Prior research indicates that Situational Judgment Tests (SJTs) are valid selection assessments for many types of roles, especially in the medical domain. However, little research exists on the effectiveness of SJTs in a developmental context. This study investigates whether an SJT-based training intervention can improve the professionalism and interpersonal skills of medical residents. A true experimental design was used to test this theory; residency programs were randomly assigned to the experimental and control conditions. Residents in programs assigned to the experimental condition received the training over a three-month period while residents in the control group received no training. The training intervention included completing a 45-minute online SJT, receiving a detailed developmental report, participating in a one-hour group debriefing session, and completing a goal-setting handout. Overall results suggest that the training intervention did not significantly improve residents’ performance from time 1 to time 2 compared to participants in the control condition. Nevertheless, stakeholders’ and participants’ reactions to the training were largely positive. More research is needed to determine if SJTs are viable developmental tools.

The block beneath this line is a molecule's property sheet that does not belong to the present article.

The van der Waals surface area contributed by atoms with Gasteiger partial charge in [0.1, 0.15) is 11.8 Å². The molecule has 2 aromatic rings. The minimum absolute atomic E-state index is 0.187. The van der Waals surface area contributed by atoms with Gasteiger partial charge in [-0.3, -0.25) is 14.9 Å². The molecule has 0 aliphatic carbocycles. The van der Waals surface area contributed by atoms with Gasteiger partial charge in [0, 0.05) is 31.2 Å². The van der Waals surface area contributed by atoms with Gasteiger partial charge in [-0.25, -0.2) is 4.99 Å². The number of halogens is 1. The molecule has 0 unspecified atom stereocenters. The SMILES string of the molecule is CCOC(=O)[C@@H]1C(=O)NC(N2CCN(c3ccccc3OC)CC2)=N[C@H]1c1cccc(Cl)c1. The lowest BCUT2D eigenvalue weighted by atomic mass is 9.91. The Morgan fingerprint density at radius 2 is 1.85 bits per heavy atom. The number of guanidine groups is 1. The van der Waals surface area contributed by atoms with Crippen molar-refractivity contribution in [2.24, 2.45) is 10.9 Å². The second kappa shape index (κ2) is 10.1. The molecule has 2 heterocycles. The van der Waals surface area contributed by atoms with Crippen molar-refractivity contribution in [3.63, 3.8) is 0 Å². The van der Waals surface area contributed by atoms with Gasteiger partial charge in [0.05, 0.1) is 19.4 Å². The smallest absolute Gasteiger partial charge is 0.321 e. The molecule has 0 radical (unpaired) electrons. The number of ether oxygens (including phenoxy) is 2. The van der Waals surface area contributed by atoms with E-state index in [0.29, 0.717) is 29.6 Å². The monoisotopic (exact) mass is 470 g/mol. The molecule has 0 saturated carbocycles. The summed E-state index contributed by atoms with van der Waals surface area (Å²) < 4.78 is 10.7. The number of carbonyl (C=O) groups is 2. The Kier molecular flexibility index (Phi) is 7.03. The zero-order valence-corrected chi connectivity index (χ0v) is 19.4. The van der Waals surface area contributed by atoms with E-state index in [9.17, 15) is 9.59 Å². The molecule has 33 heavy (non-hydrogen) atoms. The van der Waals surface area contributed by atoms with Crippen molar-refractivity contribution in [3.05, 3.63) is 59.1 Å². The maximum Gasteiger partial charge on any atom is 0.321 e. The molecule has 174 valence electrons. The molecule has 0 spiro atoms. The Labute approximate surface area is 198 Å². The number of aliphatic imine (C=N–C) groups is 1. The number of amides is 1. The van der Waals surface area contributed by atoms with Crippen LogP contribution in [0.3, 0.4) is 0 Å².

University of Minnesota Ph.D. dissertation. August 2018. Major: Psychology. Advisors: Paul Sackett, Nathan Kuncel. 1 computer file (PDF);xi, 266 pages.
Using a Situational Judgement Test to Develop Professionalism and Interpersonal Skills Among Medical Residents.
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